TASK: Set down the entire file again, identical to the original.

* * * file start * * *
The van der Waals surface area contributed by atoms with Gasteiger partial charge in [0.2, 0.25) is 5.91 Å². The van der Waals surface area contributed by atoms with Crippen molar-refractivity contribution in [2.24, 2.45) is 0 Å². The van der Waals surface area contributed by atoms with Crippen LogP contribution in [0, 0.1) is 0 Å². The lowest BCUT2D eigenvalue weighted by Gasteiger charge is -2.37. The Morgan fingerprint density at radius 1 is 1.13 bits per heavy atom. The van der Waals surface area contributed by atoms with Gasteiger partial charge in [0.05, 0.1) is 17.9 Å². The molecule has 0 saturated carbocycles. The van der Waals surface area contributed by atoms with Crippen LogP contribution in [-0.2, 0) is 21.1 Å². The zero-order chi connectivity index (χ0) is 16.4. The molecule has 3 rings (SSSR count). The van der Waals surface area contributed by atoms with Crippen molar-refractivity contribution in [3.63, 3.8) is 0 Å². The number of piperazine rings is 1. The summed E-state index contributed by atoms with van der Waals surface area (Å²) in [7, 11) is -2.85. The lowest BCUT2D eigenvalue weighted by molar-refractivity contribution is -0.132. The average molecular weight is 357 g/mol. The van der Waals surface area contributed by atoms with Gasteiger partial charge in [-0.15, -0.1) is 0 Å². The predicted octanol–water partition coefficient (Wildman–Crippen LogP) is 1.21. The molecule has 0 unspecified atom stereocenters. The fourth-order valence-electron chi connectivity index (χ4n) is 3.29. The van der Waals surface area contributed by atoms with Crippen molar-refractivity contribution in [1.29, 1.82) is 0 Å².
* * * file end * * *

The van der Waals surface area contributed by atoms with Gasteiger partial charge in [0.2, 0.25) is 5.91 Å². The van der Waals surface area contributed by atoms with Crippen molar-refractivity contribution in [2.24, 2.45) is 0 Å². The van der Waals surface area contributed by atoms with Crippen LogP contribution in [0, 0.1) is 0 Å². The lowest BCUT2D eigenvalue weighted by Gasteiger charge is -2.37. The Morgan fingerprint density at radius 1 is 1.13 bits per heavy atom. The van der Waals surface area contributed by atoms with Gasteiger partial charge in [0.05, 0.1) is 17.9 Å². The molecule has 0 saturated carbocycles. The van der Waals surface area contributed by atoms with Crippen LogP contribution in [-0.2, 0) is 21.1 Å². The zero-order chi connectivity index (χ0) is 16.4. The molecule has 3 rings (SSSR count). The van der Waals surface area contributed by atoms with Crippen molar-refractivity contribution in [3.63, 3.8) is 0 Å². The number of piperazine rings is 1. The summed E-state index contributed by atoms with van der Waals surface area (Å²) in [7, 11) is -2.85. The lowest BCUT2D eigenvalue weighted by molar-refractivity contribution is -0.132. The average molecular weight is 357 g/mol. The van der Waals surface area contributed by atoms with Gasteiger partial charge in [-0.15, -0.1) is 0 Å². The predicted octanol–water partition coefficient (Wildman–Crippen LogP) is 1.21. The molecule has 0 unspecified atom stereocenters. The fourth-order valence-electron chi connectivity index (χ4n) is 3.29. The van der Waals surface area contributed by atoms with Crippen molar-refractivity contribution in [1.29, 1.82) is 0 Å².